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Book Review: Ajaya – Roll of the Dice by Anand Neelakantan

It is never easy to convince people to believe in a notion
or a perspective that contradicts what they have heard and believed all their
lives. Anand Neelakantan however is one writer who has mastered this art. I read
and reviewed his debut novel Asura a few months back and overall I as so happy
with the way that the author had treated the subject that when Leadstart
Publishing came to up to me with Ajaya- Roll of Dice…I said yes without
thinking twice.
Asura and Ajaya do have a lot of similarities in the sense
that they are based two of the greatest epics of our culture. His
protagonists are the “villains” of these stories and Neelakantan has attempted to
see them in a different light. He takes the stories we had heard, read and
re-read all our lives and has given them his own spin to force us to think
whether there could a possibility beyond what we have been told to think all
our lives. His books have proved that he is the master of every coin has two
sides philosophy.

Ajaya- Roll of dice is about Suyodhana which is supposedly
the real name of Duryodhona. You do find a lot of similarities with the
Mahabharata and you obviously can’t help compare the version you are reading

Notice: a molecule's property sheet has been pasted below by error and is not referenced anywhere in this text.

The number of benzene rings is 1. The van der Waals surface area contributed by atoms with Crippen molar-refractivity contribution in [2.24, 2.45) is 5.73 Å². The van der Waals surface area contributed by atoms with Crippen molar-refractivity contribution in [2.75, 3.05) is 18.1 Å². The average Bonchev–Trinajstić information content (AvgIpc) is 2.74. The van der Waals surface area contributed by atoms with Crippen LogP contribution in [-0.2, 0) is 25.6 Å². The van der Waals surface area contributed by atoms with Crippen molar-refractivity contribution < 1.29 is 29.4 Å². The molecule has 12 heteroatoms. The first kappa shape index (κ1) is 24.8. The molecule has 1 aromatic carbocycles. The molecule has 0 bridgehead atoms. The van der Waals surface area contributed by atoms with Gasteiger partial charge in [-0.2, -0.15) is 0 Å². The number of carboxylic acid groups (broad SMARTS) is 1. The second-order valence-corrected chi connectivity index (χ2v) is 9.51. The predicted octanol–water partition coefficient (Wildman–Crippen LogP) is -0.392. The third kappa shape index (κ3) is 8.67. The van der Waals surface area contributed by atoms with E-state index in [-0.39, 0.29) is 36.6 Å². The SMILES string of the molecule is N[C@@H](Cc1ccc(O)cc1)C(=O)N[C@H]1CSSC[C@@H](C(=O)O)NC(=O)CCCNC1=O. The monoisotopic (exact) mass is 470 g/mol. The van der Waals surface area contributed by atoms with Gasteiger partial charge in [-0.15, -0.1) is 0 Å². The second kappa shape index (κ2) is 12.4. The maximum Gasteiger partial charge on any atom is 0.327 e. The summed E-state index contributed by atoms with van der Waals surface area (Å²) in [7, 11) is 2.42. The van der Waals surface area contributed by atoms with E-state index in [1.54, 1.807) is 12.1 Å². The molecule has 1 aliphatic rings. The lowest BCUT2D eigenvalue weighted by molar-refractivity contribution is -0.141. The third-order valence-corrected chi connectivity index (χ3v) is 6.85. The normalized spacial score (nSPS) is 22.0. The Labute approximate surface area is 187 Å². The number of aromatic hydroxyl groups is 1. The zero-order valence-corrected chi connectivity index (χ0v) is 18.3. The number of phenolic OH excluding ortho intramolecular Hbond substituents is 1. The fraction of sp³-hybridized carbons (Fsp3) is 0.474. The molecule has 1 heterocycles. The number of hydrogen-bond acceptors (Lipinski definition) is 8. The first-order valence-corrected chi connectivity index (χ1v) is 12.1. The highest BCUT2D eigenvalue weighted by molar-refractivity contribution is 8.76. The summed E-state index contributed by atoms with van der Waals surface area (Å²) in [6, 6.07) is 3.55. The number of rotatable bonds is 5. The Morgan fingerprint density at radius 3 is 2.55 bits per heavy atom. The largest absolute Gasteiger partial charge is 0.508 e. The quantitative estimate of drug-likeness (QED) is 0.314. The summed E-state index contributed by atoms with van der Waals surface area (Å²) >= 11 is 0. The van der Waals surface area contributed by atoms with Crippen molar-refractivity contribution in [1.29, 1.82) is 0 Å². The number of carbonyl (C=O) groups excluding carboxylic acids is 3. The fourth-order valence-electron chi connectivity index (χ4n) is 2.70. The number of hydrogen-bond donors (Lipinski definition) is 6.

and the version you have read. But what is surprising is the fact that Neelakantan version makes sense at a certain level. I also feel that the fact
that he never adds the god element to his character makes his books all the
more interesting. Even in Ajaya- the Pandava and Karna are not portrayed as son
of gods…they are portrayed as mere mortals with aspirations,   doubts, feelings and ambitions just like any
of us.
Another interesting about this version is that also goes beyond
the conflict for the throne…it talks about issues of caste, discrimination,
untouchables and dharma. How these have different interpretations for
different people and how they affect the characters and the story as a

I would have loved to talk about the story but I don’t want
to ruin your experience of reading the Neelakantan’s version of the great epic.
All I would say is that if you are able to see beyond the usual mindset we have
towards the characters of Mahabharata, you would appreciate the what a
brilliant job the author has done. The story will keep you engaged, surprise
you, shock you and will force you to think at a lot of places and I am definitely looking forward to the next part- Rise of Kali